FIG. 16 shows a hand wheel 174 attached to the drive mechanism 170 to allow manual operation of that mechanism.
In the particular arrangement shown in FIGS. 15 and 16, a flexible drive connection 110 is provided between the drive mechanism 170 and the dynamic part 151 of each mounting means 108. Each such drive connection 110 may have a cover 116 and a wire core 117 of the kind described in connection with FIGS. 1 to 6. That same form of connection can be adopted if an electric drive mechanism is substituted for the mechanical one shown.
Use of two active mounting means as illustrated in connection with FIGS. 15 and 16 has a number of benefits. Since both ends of the band 105 move in a like manner, the occupant of the associated seat experiences a feeling of symmetrical movement in the lumbar support as the band is adjusted one way or another. Also, the speed of adjustment is effectively doubled because of the simultaneous movement of both ends of the band. Furthermore, the actuator or power means for the drive mechanism can be attached direct to that mechanism as shown, or it may be located remote, and that applies whether the power means is manually or electrically operated.
FIG. 17 shows one form of drive mechanism 170 suitable for use in the sub-assembly 161, or in any other embodiment of the invention. The basic components of the mechanism 170 are power means, a shuttle and a drive transmission between the power means and the shuttle. In the particular arrangement shown in FIG. 17, the power means is the hand wheel 174, the shuttle is a member 175 slidable in a housing 176, and the drive transmission is a shaft 177 having two threaded portions 178 and 179. It is to be understood that an electrically driven power means, such as a motor and gearbox, can be substituted for the hand wheel 174. Furthermore, the particular drive transmission shown, or one similar, could be adopted in the other drive mechanisms previously described.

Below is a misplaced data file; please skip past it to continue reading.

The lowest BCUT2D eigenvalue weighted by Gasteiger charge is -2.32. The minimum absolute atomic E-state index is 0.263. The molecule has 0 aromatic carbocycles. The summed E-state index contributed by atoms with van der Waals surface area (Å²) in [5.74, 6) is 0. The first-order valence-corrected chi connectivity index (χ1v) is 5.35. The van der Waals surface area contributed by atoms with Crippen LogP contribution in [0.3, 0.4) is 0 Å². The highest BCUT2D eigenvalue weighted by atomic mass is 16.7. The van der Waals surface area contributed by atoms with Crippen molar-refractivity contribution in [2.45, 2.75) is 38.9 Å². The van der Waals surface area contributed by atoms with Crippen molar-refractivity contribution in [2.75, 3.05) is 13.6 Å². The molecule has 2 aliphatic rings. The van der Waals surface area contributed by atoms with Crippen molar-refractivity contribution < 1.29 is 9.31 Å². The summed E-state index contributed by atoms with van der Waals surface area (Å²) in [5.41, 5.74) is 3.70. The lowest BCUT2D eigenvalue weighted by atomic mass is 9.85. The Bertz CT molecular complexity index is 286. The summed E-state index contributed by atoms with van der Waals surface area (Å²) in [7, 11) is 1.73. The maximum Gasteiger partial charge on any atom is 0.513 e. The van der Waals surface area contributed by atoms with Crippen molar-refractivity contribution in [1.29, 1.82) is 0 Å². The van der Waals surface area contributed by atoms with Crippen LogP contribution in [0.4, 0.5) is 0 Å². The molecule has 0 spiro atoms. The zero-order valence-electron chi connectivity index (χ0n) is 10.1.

In the FIG. 17 arrangement, the threaded portion 178 engages with a cooperable thread provided in an end wall 180 of the housing 176. The threaded portion 179 engages with a cooperable thread provided in the shuttle 175. Also, the shuttle 175 and the housing 176 cooperate so as to be held against relative rotation.
When the hand wheel 174 is rotated, there is corresponding rotation of the shaft 177 and the shuttle 175 is drawn towards or moved away from the wall 180 according to the direction of rotation. Since there are two separate threaded portions 178 and 179 of opposite hand, and each cooperates with a respective one of the two relatively movable parts--namely, the wall 180 and the shuttle 175--the rate of relative linear movement is double that achievable with the FIG. 12 arrangement. That is assuming the same pitch of thread is used in each arrangement and the same speed of rotation of the respective shafts is adopted.
It will be appreciated that the hand wheel 174 could be located remote from the drive mechanism 170 rather than being connected direct as shown in FIG. 17. In such a case, any form of drive connection may be provided between the hand wheel 174 and the shaft 177. The same applies if electrically operated power means is substituted for the manually operated hand wheel 174.
It is to be also appreciated that two or more lumbar supports according to the invention could be utilised in a single seat. That is, one such support could be located above another to give variable support to the seat occupant at two or more different zones in the height of the back rest. In such a multiple support arrangement, each lumbar support is preferably independently adjustable through separate adjusting means, but that is not essential.